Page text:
Excerpted from an SHRM article by Roy Maurer

The Philadelphia City Council approved a measure on April 22 prohibiting most employers in the city from testing new hires for marijuana use.

The bill makes it illegal for companies “to require a prospective employee to submit to testing for the presence of marijuana” before hiring them.

But the legislation exempts many types of jobs, including law enforcement, those who need a commercial driver’s license, health care workers, and “any position in which the employee could significantly impact the health or safety of other employees or members of the public.” Employers with unionized workforces could still conduct testing for marijuana if employees agreed to testing in their collective bargaining contracts.

Philadelphia Mayor Jim Kenney is expected to sign the bill into law, which would take effect Jan. 1, 2022.

Philadelphia will join a growing list of cities and states that provide workplace protections for cannabis users. Atlanta, New York City and Washington, D.C., have recently banned pre-employment marijuana screening for most jobs, and Maine became the first state to block most employers from conducting marijuana drug screening in 2018.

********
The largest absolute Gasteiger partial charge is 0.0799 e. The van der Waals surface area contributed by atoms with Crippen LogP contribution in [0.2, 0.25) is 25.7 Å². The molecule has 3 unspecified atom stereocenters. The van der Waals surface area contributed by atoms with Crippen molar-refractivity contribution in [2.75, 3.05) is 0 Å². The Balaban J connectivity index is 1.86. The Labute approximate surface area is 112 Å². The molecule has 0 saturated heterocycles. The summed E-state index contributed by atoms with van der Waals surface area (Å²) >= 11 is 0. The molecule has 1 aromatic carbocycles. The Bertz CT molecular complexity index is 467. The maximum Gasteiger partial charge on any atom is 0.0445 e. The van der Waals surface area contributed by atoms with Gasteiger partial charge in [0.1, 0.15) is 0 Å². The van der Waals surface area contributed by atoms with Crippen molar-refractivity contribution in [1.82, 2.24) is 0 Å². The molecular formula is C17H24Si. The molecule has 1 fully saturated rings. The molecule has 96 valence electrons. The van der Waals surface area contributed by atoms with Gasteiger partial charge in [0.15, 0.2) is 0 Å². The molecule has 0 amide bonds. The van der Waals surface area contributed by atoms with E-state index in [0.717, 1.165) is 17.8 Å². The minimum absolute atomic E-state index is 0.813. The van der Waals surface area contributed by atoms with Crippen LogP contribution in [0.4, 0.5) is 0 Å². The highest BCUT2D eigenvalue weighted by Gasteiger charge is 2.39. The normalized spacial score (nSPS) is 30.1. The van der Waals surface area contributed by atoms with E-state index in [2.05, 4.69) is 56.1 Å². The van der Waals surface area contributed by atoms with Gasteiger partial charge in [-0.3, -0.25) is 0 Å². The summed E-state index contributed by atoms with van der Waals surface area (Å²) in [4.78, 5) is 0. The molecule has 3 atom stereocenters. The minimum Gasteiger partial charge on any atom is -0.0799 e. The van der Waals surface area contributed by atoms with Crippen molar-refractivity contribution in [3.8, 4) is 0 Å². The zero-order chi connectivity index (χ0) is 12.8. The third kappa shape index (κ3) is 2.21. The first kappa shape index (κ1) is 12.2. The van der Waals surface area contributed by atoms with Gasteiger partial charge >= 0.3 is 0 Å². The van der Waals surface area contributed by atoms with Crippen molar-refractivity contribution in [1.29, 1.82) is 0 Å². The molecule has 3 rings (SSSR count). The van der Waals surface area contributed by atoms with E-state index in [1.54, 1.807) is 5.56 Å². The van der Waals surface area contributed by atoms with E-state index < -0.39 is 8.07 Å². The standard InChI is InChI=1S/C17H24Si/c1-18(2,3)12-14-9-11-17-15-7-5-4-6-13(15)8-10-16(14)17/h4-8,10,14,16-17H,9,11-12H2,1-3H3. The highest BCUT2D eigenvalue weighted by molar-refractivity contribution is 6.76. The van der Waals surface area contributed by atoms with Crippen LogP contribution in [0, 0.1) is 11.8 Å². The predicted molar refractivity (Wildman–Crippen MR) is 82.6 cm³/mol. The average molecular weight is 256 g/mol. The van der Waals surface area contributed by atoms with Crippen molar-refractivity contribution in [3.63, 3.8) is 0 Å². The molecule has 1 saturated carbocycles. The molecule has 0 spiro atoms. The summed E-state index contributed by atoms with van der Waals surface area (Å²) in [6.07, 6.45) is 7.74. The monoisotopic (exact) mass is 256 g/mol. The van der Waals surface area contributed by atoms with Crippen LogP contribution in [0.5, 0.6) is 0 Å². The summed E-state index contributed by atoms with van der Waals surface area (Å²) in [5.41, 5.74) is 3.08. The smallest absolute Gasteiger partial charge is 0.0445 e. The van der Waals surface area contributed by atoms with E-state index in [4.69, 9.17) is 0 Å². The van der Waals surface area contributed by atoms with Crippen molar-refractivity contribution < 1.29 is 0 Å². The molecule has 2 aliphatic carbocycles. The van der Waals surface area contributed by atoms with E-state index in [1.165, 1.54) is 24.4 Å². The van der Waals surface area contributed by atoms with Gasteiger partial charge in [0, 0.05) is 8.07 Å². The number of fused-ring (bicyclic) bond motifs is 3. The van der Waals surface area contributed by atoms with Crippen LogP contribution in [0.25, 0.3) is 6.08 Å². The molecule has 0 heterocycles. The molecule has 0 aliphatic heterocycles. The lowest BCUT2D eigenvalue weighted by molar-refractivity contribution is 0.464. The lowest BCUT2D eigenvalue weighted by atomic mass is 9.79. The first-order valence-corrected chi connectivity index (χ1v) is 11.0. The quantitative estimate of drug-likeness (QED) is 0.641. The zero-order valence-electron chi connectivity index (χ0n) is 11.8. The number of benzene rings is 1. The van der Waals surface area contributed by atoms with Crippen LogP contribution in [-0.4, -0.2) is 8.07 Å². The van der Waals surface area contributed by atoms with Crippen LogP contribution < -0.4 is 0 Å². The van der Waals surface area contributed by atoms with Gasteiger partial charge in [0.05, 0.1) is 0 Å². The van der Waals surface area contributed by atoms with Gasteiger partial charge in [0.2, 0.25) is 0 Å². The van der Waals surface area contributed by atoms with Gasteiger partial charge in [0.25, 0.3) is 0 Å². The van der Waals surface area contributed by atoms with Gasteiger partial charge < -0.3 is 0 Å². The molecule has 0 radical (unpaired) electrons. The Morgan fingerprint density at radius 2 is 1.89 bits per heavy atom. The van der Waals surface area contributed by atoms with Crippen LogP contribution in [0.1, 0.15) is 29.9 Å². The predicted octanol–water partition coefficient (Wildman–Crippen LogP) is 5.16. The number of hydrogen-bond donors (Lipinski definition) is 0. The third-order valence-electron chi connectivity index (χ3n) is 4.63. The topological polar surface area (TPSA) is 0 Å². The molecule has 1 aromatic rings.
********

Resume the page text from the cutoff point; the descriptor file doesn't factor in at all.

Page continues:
“Legislation relating to medical and recreational marijuana by states and municipalities presents evolving challenges for employers,” said Louis Chodoff, an attorney in the Mount Laurel, N.J., office of Ballard Spahr. “The ordinance was introduced on the heels of legislation in several states, including New Jersey, that legalized recreational marijuana in 2020. In 2015, Pennsylvania passed the Medical Marijuana Act legalizing medical marijuana, but the state has not yet legalized recreational marijuana—though Pennsylvania Governor Tom Wolf has repeatedly urged legislators to legalize adult-use marijuana in the state.”

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